Brain-computer interfaces inch closer to mainstream, raising questions

April 30, 2013

A Samsung researcher tests an EEG-controlled app on a tablet (credit: Samsung)

Soon, we might interact with our smartphones and computers simply by using our minds, suggests The New York Times.

“Some crude brain-reading products already exist, letting people play easy games or move a mouse around a screen.

“But the products commercially available today will soon look archaic. ‘To really be able to understand what is going on with the brain today you need to surgically implant an array of sensors into the brain,’ said John Donoghue, a neuroscientist and director of the Brown Institute for Brain Science. In other words, to gain access to the brain, for now you still need a chip in your head.”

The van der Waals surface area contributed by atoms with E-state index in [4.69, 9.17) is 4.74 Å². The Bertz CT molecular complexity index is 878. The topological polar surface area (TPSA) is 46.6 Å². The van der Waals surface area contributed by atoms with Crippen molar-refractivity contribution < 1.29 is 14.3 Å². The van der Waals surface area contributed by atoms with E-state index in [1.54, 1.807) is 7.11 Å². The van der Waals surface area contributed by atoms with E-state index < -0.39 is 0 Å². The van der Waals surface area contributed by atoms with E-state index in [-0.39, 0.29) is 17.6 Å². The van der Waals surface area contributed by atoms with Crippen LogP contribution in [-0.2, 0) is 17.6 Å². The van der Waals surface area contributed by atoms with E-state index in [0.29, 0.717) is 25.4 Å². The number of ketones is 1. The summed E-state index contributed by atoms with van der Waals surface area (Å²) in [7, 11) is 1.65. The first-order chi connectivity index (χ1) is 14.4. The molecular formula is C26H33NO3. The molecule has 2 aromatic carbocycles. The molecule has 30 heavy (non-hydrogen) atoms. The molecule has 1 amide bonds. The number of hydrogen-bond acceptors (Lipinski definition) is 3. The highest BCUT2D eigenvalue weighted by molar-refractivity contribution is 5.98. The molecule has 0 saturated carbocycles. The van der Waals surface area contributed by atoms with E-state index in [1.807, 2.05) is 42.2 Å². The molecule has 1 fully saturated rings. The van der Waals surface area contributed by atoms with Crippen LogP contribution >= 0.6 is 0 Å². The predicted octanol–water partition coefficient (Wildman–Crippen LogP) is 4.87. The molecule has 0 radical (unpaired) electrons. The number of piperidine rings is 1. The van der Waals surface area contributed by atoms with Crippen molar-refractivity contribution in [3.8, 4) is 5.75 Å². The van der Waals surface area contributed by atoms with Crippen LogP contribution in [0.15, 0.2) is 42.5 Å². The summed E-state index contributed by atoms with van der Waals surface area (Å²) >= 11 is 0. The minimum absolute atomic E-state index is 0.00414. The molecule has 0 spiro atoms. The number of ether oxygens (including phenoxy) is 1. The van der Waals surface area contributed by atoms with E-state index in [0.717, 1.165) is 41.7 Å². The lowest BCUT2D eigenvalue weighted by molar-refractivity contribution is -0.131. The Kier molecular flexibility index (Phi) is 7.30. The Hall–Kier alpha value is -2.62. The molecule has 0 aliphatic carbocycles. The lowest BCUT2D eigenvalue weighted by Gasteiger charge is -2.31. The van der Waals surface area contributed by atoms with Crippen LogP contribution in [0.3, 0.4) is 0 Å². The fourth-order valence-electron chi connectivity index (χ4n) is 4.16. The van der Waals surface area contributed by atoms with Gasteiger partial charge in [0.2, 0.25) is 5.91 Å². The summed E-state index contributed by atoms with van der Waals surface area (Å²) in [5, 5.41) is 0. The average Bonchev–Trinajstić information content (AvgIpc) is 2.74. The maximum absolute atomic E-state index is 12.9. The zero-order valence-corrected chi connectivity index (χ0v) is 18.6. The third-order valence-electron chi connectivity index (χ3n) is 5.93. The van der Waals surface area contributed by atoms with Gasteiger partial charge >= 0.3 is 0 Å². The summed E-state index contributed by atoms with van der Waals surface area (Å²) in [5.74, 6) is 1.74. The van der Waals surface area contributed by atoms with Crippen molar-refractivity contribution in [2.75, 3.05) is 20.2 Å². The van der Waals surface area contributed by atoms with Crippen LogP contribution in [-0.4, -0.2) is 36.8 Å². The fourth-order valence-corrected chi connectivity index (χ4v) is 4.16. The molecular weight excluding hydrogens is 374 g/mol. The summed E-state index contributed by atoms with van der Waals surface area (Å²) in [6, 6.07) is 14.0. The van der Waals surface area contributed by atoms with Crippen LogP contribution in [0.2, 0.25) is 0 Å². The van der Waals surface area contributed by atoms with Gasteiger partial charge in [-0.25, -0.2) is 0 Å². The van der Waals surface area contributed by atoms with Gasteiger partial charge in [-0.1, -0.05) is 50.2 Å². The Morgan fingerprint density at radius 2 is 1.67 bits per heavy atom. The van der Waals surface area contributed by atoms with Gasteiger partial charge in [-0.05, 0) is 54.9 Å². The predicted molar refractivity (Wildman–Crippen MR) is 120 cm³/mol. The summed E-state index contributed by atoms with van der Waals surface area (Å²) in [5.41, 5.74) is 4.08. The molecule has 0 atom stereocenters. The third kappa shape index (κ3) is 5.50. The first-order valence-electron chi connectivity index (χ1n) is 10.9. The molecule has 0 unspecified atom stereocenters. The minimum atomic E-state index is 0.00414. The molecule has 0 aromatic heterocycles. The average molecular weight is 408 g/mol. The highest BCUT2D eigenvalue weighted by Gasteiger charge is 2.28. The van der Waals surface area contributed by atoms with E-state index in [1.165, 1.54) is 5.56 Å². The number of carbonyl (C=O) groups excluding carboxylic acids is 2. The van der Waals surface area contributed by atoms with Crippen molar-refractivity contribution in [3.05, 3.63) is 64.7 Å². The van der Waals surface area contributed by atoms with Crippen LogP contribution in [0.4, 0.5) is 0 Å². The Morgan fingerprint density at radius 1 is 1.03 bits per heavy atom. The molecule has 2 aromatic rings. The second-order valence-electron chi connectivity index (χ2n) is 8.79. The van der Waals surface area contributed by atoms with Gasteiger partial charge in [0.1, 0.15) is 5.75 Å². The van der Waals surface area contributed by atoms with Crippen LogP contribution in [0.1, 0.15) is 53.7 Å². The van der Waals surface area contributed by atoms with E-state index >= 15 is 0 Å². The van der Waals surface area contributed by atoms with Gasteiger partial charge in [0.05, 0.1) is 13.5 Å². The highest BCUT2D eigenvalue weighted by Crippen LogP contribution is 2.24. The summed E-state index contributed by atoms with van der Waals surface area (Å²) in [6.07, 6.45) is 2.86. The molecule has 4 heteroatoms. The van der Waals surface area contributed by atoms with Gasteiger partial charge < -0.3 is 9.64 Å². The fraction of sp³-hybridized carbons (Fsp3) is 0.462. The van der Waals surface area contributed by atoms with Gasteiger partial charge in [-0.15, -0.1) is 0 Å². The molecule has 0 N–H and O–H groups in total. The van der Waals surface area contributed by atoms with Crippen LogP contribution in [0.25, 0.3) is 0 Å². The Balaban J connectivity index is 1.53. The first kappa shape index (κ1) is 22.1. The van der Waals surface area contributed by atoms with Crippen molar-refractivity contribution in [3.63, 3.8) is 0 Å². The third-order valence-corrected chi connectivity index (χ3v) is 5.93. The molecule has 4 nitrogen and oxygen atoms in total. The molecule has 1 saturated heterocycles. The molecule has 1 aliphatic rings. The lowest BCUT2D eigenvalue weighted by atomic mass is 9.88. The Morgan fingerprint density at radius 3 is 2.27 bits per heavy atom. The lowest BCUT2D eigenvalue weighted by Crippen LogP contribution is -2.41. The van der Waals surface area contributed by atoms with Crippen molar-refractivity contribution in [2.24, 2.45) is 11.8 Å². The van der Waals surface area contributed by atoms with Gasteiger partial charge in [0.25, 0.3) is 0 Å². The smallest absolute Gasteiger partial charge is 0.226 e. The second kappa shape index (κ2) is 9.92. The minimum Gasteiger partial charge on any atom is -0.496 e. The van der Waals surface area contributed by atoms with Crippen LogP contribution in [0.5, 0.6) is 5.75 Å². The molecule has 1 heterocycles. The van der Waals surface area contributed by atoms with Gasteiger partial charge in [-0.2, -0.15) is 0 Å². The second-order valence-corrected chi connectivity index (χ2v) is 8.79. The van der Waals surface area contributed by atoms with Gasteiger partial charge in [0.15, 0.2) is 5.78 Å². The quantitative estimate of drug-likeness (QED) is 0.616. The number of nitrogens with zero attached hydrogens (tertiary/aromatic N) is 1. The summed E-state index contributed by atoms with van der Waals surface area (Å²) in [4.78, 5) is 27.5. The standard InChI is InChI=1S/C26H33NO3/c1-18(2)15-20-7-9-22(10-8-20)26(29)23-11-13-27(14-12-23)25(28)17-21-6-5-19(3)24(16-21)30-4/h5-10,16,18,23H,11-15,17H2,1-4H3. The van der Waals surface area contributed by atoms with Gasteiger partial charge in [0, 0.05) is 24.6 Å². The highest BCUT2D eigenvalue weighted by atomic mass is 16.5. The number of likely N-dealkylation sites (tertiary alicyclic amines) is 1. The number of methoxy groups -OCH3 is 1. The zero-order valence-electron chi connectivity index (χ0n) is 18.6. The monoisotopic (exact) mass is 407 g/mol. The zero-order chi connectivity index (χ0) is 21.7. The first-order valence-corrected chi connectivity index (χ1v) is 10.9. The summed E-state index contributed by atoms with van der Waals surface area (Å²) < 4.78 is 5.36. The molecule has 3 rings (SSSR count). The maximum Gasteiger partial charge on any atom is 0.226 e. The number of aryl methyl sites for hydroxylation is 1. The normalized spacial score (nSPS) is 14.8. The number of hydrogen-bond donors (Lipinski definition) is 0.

Even worse, brain-computer-interface (BCI)-type consumer products mean legalese, points out MIT Technology Review. “What will the terms of service (TOS) for BCIs look like? Exactly the same as those for Instagram and iTunes, no doubt — that is, utterly opaque, designed to protect the manufacturer’s present and future interests by making them as inscrutable as possible.

“No consumer tech company needs that kind of noise. With BCI, it just might pay to make TOS’s as inviting, understandable, as usable as possible — in other words, by treating them like another part of the product packaging, which they in fact already are. … If these companies want us to trust them enough to literally open our minds to them, shouldn’t they put in that kind of extra effort?”